Vince Cable launched the Government's Make it in Britain campaign today. This is not good news.
On the face of it, who could possibly be against a campaign to "to transform outdated views of UK manufacturing and dispel the myth that Britain ‘doesn’t make anything anymore’"? Surely the idea of finding thirty champions under thirty years of age to promote manufacturing to other young people is an inspiring initiative? What could possibly be wrong with an exhibition at the Science museum showcasing the best of British manufacturing innovation?
The answer is absolutely nothing is wrong with any of it. Indeed, no-one has ever objected to any of the numerous attempts to relaunch the image of British manufacturing in the past. And that is why governments like them. They are a big slice of motherhood and apple pie hiding the fact that governments often have nothing more substantial or radical to offer the sector.
The whole UK economy, but particularly our export industries, face a set of very serious weaknesses relative to our competitors in the global market. We have comparatively low business investment. We have a long tail of relatively unproductive and uninnovative SMEs. Our workers are less skilled and less well-educated than many overseas workforces. And our companies have much less presence in emerging markets in Asia compared to countries like Germany and the US.
Dealing with these problems is not easy. A Government intent on addressing them and giving a real boost to manufacturing companies would certainly have to come up with a set policies that would prove controversial and challenging. These are problems that have been around for years (even decades) and have shown themselves pretty impervious to the traditional piecemeal approach of previous UK governments. A meaningful policy framework would at least grapple with issues such as state investment, major upskilling programmes (and the contentious issue of their funding), large scale public/private finance for R&D, a rapid expansion of the export credit guarantee scheme, an overhaul of tax reliefs and allowances for business innovation, a new look at competition policy in key sectors, and the vast sums of money currently sitting on corporate balance sheets not being invested in growth companies.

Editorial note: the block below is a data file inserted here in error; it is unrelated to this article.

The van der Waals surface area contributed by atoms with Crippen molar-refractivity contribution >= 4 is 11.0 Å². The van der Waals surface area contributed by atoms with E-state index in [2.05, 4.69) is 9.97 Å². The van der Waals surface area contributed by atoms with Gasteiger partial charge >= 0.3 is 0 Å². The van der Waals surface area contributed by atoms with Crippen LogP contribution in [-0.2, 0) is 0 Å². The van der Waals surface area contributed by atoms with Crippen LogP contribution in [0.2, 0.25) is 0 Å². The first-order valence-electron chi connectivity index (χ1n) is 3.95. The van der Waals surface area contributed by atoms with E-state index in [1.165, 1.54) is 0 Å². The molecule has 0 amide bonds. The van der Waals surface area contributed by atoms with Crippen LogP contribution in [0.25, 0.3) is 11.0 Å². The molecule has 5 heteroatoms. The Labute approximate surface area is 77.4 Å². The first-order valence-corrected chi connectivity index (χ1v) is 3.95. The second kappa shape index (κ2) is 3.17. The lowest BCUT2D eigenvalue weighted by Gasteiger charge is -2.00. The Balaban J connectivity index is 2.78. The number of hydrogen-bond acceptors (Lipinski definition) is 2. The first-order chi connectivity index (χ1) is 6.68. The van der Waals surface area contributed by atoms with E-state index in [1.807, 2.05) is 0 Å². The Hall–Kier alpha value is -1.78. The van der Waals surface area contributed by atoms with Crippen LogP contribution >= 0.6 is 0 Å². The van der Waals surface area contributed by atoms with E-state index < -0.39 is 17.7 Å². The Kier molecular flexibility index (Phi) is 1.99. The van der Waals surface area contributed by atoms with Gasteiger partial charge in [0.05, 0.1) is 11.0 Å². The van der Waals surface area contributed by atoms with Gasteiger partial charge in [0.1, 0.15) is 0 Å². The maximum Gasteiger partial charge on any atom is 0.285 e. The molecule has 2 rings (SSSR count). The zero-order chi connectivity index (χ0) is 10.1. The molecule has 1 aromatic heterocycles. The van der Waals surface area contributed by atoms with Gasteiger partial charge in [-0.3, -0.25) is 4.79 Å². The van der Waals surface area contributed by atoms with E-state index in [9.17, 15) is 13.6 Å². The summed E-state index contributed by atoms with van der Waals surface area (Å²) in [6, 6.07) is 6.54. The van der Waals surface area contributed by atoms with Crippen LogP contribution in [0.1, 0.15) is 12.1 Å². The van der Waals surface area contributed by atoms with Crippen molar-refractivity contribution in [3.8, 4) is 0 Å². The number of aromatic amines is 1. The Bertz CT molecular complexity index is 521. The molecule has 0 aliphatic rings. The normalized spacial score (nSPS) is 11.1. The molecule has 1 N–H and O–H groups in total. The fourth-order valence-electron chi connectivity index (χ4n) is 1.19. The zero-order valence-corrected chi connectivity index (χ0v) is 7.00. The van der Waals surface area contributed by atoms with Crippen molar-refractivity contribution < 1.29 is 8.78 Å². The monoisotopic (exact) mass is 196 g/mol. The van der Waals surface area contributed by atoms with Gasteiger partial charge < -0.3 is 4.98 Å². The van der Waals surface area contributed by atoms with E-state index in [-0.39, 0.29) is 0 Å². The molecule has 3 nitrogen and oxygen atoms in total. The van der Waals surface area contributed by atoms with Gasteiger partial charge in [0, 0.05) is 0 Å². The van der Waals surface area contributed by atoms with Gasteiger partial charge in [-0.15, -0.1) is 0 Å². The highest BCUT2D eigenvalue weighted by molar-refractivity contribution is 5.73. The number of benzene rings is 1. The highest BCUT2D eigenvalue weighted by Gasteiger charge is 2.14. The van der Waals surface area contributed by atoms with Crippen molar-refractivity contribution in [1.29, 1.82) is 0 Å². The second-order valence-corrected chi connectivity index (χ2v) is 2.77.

So a launch of yet another attempt to change the image of British manufacturing should be ringing alarm bells about the Government's growth strategy planned for launch on 29th November. It suggests that these issues may not be seriously addressed and the bold policies required to turn the UK into a major exporter able to compete and pay its way in the global economy are less likely to appear.
I would love to be proved wrong and maybe I am just too cynical but I do wonder why, if you really have some showstopping policies up your sleeve, you would bother with yet another PR exercise.